(I kinda like the looks of it… so watch out! I may try this again soon!)
Of course, I’m old enough to remember this game.
I’m even old enough to remember when a phone had a circular dial, hung on a wall in the kitchen, and had a dumb tangly cord.
The rules to the old Telephone Game were simple.
A group of people get together in a circle or stand in a straight line.
One person then gets the hilarity started by whispering a sentence in the ear of the person on their left; something like “Your invitation to the MSPRA PSD about FB and YT will be emailed ASAP.”
Everyone then– one by one – attempts to whisper the sentence to the person next to them (exactly what they heard whispered to them mere seconds ago) until the sentence eventually arrives to the ears of very last person in line.
Sometimes there is even a paid facilitator in the room who will lead everyone in a discussion about how messages can get twisted and will often become rumors with lives of their own.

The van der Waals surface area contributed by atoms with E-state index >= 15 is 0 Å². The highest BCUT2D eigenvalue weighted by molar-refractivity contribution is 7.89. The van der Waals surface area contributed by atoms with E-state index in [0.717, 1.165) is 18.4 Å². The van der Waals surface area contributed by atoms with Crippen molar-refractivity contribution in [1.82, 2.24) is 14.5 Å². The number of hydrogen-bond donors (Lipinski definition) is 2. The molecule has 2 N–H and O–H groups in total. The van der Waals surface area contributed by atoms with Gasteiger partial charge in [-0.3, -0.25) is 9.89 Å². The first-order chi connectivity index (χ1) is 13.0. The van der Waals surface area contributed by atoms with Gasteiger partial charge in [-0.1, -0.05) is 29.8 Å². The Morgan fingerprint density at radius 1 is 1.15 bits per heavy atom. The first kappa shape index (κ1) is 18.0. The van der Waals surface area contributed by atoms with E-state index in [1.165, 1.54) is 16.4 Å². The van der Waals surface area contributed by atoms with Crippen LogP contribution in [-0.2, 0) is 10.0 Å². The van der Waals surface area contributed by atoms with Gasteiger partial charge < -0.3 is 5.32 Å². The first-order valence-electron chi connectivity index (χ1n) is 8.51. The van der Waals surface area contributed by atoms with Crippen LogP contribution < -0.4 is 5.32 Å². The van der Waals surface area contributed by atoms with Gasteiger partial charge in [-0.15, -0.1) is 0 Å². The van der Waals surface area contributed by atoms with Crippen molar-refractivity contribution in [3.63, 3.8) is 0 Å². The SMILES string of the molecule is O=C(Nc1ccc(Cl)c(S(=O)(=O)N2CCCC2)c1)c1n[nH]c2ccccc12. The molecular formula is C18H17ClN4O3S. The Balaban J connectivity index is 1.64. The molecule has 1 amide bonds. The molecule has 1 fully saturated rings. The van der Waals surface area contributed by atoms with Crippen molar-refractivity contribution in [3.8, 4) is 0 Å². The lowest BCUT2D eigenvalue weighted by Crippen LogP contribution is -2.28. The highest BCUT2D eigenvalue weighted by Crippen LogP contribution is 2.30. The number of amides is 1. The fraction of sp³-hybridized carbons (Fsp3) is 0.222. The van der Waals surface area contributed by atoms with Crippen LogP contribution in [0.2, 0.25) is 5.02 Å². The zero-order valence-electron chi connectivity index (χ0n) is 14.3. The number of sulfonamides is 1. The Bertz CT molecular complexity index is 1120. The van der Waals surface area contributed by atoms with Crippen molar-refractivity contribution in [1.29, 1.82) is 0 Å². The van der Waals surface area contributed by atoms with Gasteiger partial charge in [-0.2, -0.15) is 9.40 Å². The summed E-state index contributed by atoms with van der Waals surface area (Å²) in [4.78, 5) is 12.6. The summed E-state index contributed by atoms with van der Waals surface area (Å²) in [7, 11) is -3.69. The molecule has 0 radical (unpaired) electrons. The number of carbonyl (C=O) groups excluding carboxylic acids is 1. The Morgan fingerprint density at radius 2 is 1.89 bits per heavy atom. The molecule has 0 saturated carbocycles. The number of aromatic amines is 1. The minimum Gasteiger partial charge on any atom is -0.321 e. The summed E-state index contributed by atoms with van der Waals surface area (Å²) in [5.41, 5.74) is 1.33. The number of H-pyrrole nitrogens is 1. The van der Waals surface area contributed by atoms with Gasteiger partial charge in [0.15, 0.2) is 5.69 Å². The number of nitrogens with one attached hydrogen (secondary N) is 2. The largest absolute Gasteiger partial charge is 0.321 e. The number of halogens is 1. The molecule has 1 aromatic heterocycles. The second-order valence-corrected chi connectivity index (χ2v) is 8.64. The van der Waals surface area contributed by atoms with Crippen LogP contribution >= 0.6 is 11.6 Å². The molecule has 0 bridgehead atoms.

Usually these post-game discussions are funnier that the game itself. (C’mon. You know this is true!)
Now, given all of the communication principles involved and human dynamics that come along with any group, it shouldn’t surprise you to now find out the Telephone Game is making a big comeback on the “message coordination” training circuit.
Here’s how many organizations are sharpening up their messaging using the new version of the Telephone Game.
Imagine one of them has a new key message it wants the community to know.
The key message can be anything; a brief value-based mission statement, the brief rationale supporting a new pilot program, or a straight-out 25 word elevator pitch.
Well, if the employees of the organization (up and down the line, at every level) are unable to accurately pass along the intended key message from one to another, what do you think are the chances of the public ever getting it right?
You can see how this bumps the old Telephone Game up to a whole new level – where stressed-out participants are eventually challenged to demonstrate their ability to convey a tight, not mish-mashed, organizational message.
It seems like a high-stakes standardized assessment is now an essential part of the new Telephone Game.
I think I like the old one better.
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